Another violation of 'right to privacy'? Law Commission proposes DNA profiling
The debate over the 'right to privacy' is set to intensify, as the Law Commission of India (LCI) has opened up another Pandora's Box.
In a draft Bill, titled the 'DNA-Based Technology (Use and Regulation) Bill, 2017', the LCI has proposed human DNA profiling, and proposed to set up Central as well as state-level statutory bodies for the same.
In its 271st report submitted to the Government of India on 26 July 2017, the LCI stated that sections 53A and 54 were added to the Criminal Procedure Code (CrPC) to govern the collection of “all bodily fluids and other biological samples from suspects” and also “provided for DNA profiling”.
An earlier attempt to bring in a legislation came under criticism, as it intruded into the privacy of a citizen.
The genesis of this could be traced back to 2014, when a public interest litigation (PIL) by an NGO, Lokniti Foundation, sought a direction that India should have a national DNA database.
At this, the Department of Biotechnology came up with the 'Use and Regulation of DNA-based Technology in Civil and Criminal Proceedings, Identification of Missing Persons and Human Remains Bill'. However, it went into limbo as the matter was referred to the LCI.
But now, the LCI has come out with this draft Bill, contending that countries all over the world, even small ones like Trinidad and Tobago, have come out with legislations to govern the use of DNA profiling.
What purpose would it serve?
Initially, DNA profiling was aimed at data collection on maternity or paternity disputes. issues relating to pedigree, surrogacy and immigration/emigration.
In this regard, one may recollect the case of Rohit Shekhar, the biological son of former UP and Uttarakhand Chief Minister ND Tiwari, in the Delhi High Court.
It may also be recalled here that BJP leader Subramanian Swamy had called for the DNA test for all Muslims in India, so that it could be established that they were all Hindus.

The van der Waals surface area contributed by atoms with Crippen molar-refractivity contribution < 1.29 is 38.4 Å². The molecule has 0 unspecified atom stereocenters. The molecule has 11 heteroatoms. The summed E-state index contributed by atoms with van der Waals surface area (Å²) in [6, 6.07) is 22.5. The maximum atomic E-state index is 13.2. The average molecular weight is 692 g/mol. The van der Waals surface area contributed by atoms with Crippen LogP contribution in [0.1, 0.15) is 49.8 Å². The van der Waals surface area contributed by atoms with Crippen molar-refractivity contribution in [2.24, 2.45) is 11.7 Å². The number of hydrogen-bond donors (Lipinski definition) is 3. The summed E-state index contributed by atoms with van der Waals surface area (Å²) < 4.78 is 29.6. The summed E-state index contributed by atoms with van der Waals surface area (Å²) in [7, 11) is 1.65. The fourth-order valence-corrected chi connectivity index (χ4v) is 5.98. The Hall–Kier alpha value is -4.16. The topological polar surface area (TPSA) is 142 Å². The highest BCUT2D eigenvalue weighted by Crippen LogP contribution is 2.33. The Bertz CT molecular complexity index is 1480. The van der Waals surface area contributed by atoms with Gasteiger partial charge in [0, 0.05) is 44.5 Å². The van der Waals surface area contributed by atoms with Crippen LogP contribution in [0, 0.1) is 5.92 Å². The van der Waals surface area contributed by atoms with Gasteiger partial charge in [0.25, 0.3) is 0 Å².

However, now the LCI draft Bill provides for a mechanism which “permits processing of DNA samples” and “which would not violate any way the privacy of a person” and “which will never go beyond identification of a particular person”.
The mechanism should also eliminate the “apprehension of revealing genetic traits”, it states.
Salient features of the Bill
- Formation of a statutory body called the DNA Profiling Board, “which will undertake functions such as laying down procedures and standards to establish DNA laboratories and granting accreditation to such laboratories; and advising the concerned Ministries/Departments of the Central and state governments on issues relating to DNA laboratories. It would also advise on all ethical and human rights issues relating to DNA testing in consonance with international guidelines”.
- There shall be a National DNA Data Bank, and regional DNA Data Banks for the states, to be established by the Central government.
- Strict confidentiality is to be maintained with respect to the use of DNA profiles, and “anyone causing a breach of the same shall liable for punishment of imprisonment, which may extend up to three years and also fine which may extend up to Rs 2 lakh”.
- Sharing of DNA profiles, with and by foreign governments or government organisations or government institutions or any of its agencies, can be done for the purpose of this Act.
- DNA experts may be specified as “Government Scientific Experts and be notified as such under clause (g) of sub-section (4) of section 293 of the Code of Criminal Procedure”.
- An undertrial can request the court for another DNA test to be conducted, if it is found that the previous samples were contaminated, and hence had become unreliable.
What about safeguards?
Interestingly, the Union government recently told a bench of the Supreme Court headed by Justicea Dipak Misra, the Chief Justice of India-designate, that it was in the process of bringing in a human DNA profiling Bill, which would only enable authorities to maintain records of unidentified and unclaimed dead bodies and missing persons.
The LCI now cites the examples of nations like the USA, the United Kingdom, Canada, China and others to buttress the point that such a legislation is necessary in India also.
In USA, the Federal Bureau of Investigation (FBI), in the early 1990s, designed the Combined DNA Index System (CODIS), “with the purpose of amalgamating forensic sciences and computer technology into an effectual apparatus for solving serious crimes”, according to one of the preambles of the draft Bill. But it does not elaborate the safeguards it provides for the 'privacy' of a citizen.
In India, the forensic science examination of a crime scene involves DNA experts also. However, it remains to be seen whether such labs now would be established throughout the country, and if so, whether every citizen would be subject to a DNA test and data collected, as has been done in the case of Aadhaar cards.